She also became an NHL devotee, streaming games as soon as she arrived at work in the morning, which meant she needed a team. She knew of Sidney Crosby and Alex Ovechkin — the NHL’s two most famous stars — and watched YouTube videos of both men to help her choose. “Both are great players, but one was a scorer,” she said. “I wanted to be a scorer.” Ovechkin’s Capitals became her favorite team.
She watched more videos, too, of stickhandling tricks performed by Crosby and Pavel Datsyuk and random YouTubers. “Okay, I should try this,” she thought. Years of practice later, there she was at her home rink, wearing a hijab and sandals, spinning around a puck that seemed glued to her stick. Retired Caps star Peter Bondra happened to be in the rink that day, working a hockey clinic in conjunction with his former team, and someone told him to look at Al Ali.
“I stopped whatever we had been doing,” Bondra recalled. “The way she handled the puck, it was amazing. … I said, ‘Hold on, this is something. I have to start talking with the lady.’ ”
He approached and asked if he could take a video of her tricks, something to post on his Twitter account. She said sure. “It’s safe to say she has better hands than me!” Bondra wrote. As the video went viral and U.S. hockey reporters took notice, the two struck up a friendship, a 40-something Slovak star and a 20-something Emirati woman.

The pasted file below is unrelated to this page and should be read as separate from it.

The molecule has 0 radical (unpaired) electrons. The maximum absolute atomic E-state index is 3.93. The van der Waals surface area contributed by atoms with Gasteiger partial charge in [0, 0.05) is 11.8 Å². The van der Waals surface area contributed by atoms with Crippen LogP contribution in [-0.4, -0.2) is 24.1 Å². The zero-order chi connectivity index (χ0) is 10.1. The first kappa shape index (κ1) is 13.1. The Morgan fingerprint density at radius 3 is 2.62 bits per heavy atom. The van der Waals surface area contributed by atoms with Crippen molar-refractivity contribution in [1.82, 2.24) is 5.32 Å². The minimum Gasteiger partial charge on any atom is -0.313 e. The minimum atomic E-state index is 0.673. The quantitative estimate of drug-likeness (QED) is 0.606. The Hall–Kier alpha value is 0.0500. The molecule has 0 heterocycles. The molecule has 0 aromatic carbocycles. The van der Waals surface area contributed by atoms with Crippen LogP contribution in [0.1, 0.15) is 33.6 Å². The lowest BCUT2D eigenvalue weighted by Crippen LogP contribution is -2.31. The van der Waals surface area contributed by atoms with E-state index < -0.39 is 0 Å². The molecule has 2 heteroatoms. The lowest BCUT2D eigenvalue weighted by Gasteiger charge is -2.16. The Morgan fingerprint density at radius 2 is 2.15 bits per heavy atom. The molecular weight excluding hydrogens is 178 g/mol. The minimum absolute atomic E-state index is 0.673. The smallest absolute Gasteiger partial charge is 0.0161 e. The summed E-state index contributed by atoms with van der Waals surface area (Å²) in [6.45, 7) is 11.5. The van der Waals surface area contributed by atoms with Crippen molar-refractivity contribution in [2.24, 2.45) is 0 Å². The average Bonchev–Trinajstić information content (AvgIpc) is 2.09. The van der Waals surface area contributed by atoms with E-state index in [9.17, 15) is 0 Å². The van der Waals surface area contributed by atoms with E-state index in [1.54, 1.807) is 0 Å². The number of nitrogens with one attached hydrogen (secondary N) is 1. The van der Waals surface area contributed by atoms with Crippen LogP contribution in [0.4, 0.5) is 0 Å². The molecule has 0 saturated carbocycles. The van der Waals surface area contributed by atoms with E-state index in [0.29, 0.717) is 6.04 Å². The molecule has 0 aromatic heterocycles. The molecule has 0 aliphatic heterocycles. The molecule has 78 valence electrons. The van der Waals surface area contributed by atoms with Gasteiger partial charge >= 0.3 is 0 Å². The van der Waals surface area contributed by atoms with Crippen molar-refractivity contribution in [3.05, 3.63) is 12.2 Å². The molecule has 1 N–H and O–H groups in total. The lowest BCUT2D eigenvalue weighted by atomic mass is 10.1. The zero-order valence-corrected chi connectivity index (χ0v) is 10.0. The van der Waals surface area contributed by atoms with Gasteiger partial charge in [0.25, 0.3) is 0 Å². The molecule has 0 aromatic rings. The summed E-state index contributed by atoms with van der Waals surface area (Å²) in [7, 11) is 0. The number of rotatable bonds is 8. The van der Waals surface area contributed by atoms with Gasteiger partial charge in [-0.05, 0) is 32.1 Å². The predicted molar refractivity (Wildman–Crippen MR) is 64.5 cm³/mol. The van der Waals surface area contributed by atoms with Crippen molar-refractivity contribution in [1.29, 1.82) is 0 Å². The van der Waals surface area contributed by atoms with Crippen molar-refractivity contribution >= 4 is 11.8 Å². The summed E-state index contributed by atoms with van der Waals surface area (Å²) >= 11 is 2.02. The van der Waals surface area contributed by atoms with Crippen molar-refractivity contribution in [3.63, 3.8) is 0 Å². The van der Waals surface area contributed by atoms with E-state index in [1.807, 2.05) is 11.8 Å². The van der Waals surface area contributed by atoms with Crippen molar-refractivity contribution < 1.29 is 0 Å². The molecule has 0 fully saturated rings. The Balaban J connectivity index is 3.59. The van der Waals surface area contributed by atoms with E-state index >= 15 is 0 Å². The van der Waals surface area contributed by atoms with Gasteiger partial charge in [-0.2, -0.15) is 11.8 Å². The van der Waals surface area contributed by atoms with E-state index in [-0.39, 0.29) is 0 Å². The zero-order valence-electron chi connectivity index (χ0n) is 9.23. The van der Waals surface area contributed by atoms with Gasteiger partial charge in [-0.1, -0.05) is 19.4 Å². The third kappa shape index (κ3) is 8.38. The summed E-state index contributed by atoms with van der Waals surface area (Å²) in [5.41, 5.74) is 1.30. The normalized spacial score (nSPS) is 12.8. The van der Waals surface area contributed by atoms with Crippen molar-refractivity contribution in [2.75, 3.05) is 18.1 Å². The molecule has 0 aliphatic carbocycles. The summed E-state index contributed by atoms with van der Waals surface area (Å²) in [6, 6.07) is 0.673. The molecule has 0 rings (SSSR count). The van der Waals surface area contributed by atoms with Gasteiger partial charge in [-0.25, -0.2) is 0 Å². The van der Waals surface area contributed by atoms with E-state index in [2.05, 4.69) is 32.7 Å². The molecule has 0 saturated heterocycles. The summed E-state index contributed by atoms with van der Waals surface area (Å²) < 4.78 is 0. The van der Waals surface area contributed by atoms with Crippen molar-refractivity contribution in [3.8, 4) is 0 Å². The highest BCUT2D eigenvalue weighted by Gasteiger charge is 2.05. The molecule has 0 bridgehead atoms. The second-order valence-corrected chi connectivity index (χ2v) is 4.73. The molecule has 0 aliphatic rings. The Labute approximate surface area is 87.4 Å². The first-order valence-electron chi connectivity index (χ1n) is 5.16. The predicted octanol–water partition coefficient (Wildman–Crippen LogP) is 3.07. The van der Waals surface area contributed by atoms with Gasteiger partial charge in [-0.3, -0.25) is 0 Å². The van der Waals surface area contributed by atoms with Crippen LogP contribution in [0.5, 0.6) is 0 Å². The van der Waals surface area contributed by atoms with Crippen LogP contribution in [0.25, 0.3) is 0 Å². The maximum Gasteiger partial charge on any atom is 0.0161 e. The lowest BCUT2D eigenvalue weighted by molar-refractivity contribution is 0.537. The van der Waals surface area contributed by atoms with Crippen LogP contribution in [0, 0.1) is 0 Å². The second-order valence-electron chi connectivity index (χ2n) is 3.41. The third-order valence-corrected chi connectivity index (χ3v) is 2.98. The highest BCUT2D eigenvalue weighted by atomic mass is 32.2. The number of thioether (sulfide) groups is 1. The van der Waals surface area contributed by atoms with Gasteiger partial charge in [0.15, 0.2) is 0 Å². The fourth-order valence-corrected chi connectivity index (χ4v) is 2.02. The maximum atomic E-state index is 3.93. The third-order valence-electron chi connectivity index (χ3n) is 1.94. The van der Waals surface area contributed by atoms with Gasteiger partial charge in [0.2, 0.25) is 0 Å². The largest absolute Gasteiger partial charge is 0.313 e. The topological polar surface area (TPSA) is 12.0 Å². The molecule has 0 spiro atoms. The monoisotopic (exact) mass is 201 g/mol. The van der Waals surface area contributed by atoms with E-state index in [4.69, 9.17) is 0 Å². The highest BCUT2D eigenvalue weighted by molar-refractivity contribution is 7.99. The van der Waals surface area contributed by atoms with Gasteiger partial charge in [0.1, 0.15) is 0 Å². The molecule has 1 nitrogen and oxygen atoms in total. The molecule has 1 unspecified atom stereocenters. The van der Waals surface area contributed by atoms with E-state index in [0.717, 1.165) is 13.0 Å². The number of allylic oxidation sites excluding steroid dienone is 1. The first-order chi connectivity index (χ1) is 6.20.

“She just was a natural,” Bondra said. “You feel like you’re talking to a hockey guy, a hockey player. We can relate easy in that conversation, in that hockey talk.”
When Bondra learned that her favorite team was the Capitals and that she had never been to an NHL game, he promised to take her to Verizon Center if she ever visited D.C. A few days later, she texted to ask if the offer stood. “Of course, that always will stand,” he told her. By that time, the team was working to bring her to Washington.
‘I’m freaking out’
Al Ali and her younger brother Mohammed arrived in Washington this week. They went to Monday’s Wizards-Cavaliers game. They had lunch at the UAE embassy Tuesday, where Al Ali presented Ambassador Yousef Al Otaiba with a signed jersey from her team, filled with neat autographs and smiley faces. The siblings listened to the ambassador — a Georgetown graduate who is close with several Caps executives — talk about how much he loves her story, how he wants to bring Al Ali’s team to the States for an exhibition tour.
“I don’t think we’re good enough,” she told him.